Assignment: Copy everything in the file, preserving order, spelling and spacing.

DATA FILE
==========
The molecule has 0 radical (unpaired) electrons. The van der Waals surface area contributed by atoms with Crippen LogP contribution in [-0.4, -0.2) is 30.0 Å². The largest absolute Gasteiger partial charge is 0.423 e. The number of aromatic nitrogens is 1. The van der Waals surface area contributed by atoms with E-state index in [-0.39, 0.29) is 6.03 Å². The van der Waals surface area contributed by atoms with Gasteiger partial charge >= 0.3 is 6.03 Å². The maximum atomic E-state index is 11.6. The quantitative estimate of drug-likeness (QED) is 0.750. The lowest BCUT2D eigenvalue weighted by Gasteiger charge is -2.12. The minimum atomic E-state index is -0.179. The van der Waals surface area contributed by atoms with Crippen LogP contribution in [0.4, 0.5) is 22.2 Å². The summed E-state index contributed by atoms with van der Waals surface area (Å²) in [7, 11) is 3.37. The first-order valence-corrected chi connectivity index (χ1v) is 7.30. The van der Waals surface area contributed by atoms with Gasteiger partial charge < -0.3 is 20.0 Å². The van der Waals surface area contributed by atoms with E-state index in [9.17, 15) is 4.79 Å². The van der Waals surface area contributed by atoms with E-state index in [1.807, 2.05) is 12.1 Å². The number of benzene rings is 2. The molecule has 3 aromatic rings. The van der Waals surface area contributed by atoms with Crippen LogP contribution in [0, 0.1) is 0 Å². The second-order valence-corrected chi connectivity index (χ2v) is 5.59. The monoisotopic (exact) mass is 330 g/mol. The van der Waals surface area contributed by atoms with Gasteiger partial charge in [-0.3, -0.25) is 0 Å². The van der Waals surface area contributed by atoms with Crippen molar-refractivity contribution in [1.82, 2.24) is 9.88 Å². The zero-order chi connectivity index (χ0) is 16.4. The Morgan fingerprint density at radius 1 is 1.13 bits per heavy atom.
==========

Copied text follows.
The molecule has 0 radical (unpaired) electrons. The van der Waals surface area contributed by atoms with Crippen LogP contribution in [-0.4, -0.2) is 30.0 Å². The largest absolute Gasteiger partial charge is 0.423 e. The number of aromatic nitrogens is 1. The van der Waals surface area contributed by atoms with E-state index in [-0.39, 0.29) is 6.03 Å². The van der Waals surface area contributed by atoms with Gasteiger partial charge >= 0.3 is 6.03 Å². The maximum atomic E-state index is 11.6. The quantitative estimate of drug-likeness (QED) is 0.750. The lowest BCUT2D eigenvalue weighted by Gasteiger charge is -2.12. The minimum atomic E-state index is -0.179. The van der Waals surface area contributed by atoms with Crippen LogP contribution in [0.4, 0.5) is 22.2 Å². The summed E-state index contributed by atoms with van der Waals surface area (Å²) in [7, 11) is 3.37. The first-order valence-corrected chi connectivity index (χ1v) is 7.30. The van der Waals surface area contributed by atoms with Gasteiger partial charge < -0.3 is 20.0 Å². The van der Waals surface area contributed by atoms with E-state index in [9.17, 15) is 4.79 Å². The van der Waals surface area contributed by atoms with E-state index in [1.807, 2.05) is 12.1 Å². The number of benzene rings is 2. The molecule has 3 aromatic rings. The van der Waals surface area contributed by atoms with Crippen LogP contribution in [0, 0.1) is 0 Å². The second-order valence-corrected chi connectivity index (χ2v) is 5.59. The monoisotopic (exact) mass is 330 g/mol. The van der Waals surface area contributed by atoms with Gasteiger partial charge in [-0.3, -0.25) is 0 Å². The van der Waals surface area contributed by atoms with Crippen molar-refractivity contribution in [1.82, 2.24) is 9.88 Å². The zero-order chi connectivity index (χ0) is 16.4. The Morgan fingerprint density at radius 1 is 1.13 bits per heavy atom.